The Metropolitan Museum of Art is welcoming spring with an ambitious slate of new exhibitions, even as it’s taking steps to make up for a $150 million loss in revenue. The breadth of these new offerings is a return to normal programming for The Met after its closure a year ago and limited re-opening last August.

Dan Weiss, the Met’s president and CEO, said the museum — after reopening at 25% capacity late last August — is still operating at reduced capacity and hours, and on a smaller-than-normal operating budget. So it's kind of a big deal, he noted, that there are new displays of curated art on the walls. “There’s nothing like losing something you value deeply for a while to appreciate how important it is,” he said.

As part of the Met's new visual landscape, visitors will first notice artist Carol Bove’s large stainless steel sculptures perched in four alcoves on the facade. Inside, there is a comprehensive collection of drawings and prints by Francisco Goya, along with A New Look At Old Masters in the European Galleries, a show that opened last December.

Newly opened this week is a much-anticipated retrospective on portraitist Alice Neel. The museum is hyping her as “one of the century’s most radical painters, a champion of social justice whose commitment to humanist principles inspired her life as well as her art.” The exhibit includes more than 100 paintings, drawings, and watercolors. (If you care to be charmed by the artist before checking out her work, watch this video.)

Geoffrey Hendricks and Brian, 1978 Oil on canvas

Finally, look for three big openings over four days at the end of June that will cover Caribbean art, mid-twentieth century women photographers, and the family that set the standard for mixing high art with low scandal: The Medici. Oh, and the Rooftop Garden commission is back.

Like just about everything and everyone else in New York, the museum has been dealing with an unexpected, lengthy closure and the setbacks that resulted. Since the pandemic, attendance has dropped by 80 percent, down from an annual average of 7 million. Closing the doors for good on The Met Breuer (now home to Frick Madison) last year also drove down visitor numbers. This meant losses of not only individual admissions, but also income from the museum’s shops and dining areas, as well as the lucrative business of renting out its spaces for events.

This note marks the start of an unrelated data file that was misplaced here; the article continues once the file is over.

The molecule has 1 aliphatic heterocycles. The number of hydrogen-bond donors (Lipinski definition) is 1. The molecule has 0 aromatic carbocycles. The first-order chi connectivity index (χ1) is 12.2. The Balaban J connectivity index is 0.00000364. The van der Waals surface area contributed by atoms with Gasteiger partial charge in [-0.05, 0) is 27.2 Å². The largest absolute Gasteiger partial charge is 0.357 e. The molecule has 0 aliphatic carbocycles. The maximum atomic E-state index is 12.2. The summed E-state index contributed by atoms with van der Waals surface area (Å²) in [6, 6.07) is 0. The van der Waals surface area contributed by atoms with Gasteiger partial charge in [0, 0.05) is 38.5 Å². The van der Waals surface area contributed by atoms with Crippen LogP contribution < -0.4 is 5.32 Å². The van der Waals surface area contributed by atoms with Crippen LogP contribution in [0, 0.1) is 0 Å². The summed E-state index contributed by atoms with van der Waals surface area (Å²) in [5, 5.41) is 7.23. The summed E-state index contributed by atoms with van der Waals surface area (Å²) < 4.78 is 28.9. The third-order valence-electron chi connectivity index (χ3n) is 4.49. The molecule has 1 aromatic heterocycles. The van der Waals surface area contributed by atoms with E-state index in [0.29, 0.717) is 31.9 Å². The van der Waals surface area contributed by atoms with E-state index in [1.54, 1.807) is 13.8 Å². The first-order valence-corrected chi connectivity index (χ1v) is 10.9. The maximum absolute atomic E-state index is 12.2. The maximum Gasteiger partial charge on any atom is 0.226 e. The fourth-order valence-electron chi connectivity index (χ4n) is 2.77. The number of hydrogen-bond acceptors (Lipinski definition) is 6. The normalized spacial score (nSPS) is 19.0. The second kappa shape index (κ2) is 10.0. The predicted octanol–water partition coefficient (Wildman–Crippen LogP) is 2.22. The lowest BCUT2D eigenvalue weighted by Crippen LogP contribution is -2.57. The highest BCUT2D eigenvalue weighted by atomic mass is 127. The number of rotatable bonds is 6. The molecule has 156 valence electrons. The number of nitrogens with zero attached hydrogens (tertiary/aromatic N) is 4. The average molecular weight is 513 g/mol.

READ MORE: See the 2020 Met Rooftop Installation

To make up the shortfall, the museum has closed two extra days per week. It has also cut executive salaries, dipped into its endowment, and used furloughs and layoffs to reduce staff by 20 percent. Some of those who remain may be paid in part from funds obtained by selling off art deemed expendable because it’s duplicative, rarely shown, or inferior to similar works in the holdings. The practice is called deaccessioning, and is customary at museums. However, profits generated by such sales are not normally applied to operating expenses — although other museums have tried it before with controversial results. It’s allowed now because, last year, the Association of Art Museum Directors loosened its recommended rules to help its member organizations cope with the crisis. A Met spokesman said the museum is considering using its deaccessioning money to pay curators and others to care for the collection.

It also helps to have rich friends. Private donors have ponied up an extra $35 million to help stem the tide of red ink. And the museum has applied for a $10 million “shuttered venue operators grant” from the U.S. Small Business Administration.

The constituency of the Met has also changed. The museum reports that 90 percent of its current visitors are from the metro area. That’s an unprecedented number, according to Met director Max Hollein.

“In other years, half of our visitors came from long distances, both national and international,” he said. “But we have a much more local audience right now.” Hollein added that visitors with museum memberships now make up 25 percent of live attendance, up from 10 percent. “The museum is like an old trusted friend and they’re reconnecting,” he said.

The pandemic has also pushed the museum to grow its digital audience. It reports that in the past year more than 3 million people have taken its online tours, and that there has been a 95 percent increase in engagement on its Instagram account.

Still, Hollein says it’s the new roster of tangible exhibits that is “a powerful, strong, and positive symbol that we’re back.” A final note for those wondering about the five koi fish that live in a pond in the museum: they were fed by staff volunteers throughout the pandemic. All of them lived.